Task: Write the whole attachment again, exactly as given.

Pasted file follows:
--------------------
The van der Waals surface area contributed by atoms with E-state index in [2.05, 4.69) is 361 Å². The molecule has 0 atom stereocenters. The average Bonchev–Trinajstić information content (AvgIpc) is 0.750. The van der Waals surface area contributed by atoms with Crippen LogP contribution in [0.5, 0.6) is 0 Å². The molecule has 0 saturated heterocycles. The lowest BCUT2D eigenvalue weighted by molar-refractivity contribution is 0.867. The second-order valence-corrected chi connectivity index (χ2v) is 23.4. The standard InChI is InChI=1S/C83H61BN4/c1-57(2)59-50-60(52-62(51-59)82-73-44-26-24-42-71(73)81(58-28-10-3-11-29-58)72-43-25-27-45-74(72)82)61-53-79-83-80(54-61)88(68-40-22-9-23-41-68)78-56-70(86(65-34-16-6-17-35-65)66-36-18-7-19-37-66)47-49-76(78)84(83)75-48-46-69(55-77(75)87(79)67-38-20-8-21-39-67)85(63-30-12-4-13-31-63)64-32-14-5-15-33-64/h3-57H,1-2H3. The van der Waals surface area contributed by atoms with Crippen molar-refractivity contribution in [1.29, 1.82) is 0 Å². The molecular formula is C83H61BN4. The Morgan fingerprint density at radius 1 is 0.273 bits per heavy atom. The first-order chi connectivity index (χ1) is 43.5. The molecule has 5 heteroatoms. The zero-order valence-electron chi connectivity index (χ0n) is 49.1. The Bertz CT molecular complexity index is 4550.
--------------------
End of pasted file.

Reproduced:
The van der Waals surface area contributed by atoms with E-state index in [2.05, 4.69) is 361 Å². The molecule has 0 atom stereocenters. The average Bonchev–Trinajstić information content (AvgIpc) is 0.750. The van der Waals surface area contributed by atoms with Crippen LogP contribution in [0.5, 0.6) is 0 Å². The molecule has 0 saturated heterocycles. The lowest BCUT2D eigenvalue weighted by molar-refractivity contribution is 0.867. The second-order valence-corrected chi connectivity index (χ2v) is 23.4. The standard InChI is InChI=1S/C83H61BN4/c1-57(2)59-50-60(52-62(51-59)82-73-44-26-24-42-71(73)81(58-28-10-3-11-29-58)72-43-25-27-45-74(72)82)61-53-79-83-80(54-61)88(68-40-22-9-23-41-68)78-56-70(86(65-34-16-6-17-35-65)66-36-18-7-19-37-66)47-49-76(78)84(83)75-48-46-69(55-77(75)87(79)67-38-20-8-21-39-67)85(63-30-12-4-13-31-63)64-32-14-5-15-33-64/h3-57H,1-2H3. The van der Waals surface area contributed by atoms with Crippen molar-refractivity contribution in [1.29, 1.82) is 0 Å². The molecular formula is C83H61BN4. The Morgan fingerprint density at radius 1 is 0.273 bits per heavy atom. The first-order chi connectivity index (χ1) is 43.5. The molecule has 5 heteroatoms. The zero-order valence-electron chi connectivity index (χ0n) is 49.1. The Bertz CT molecular complexity index is 4550.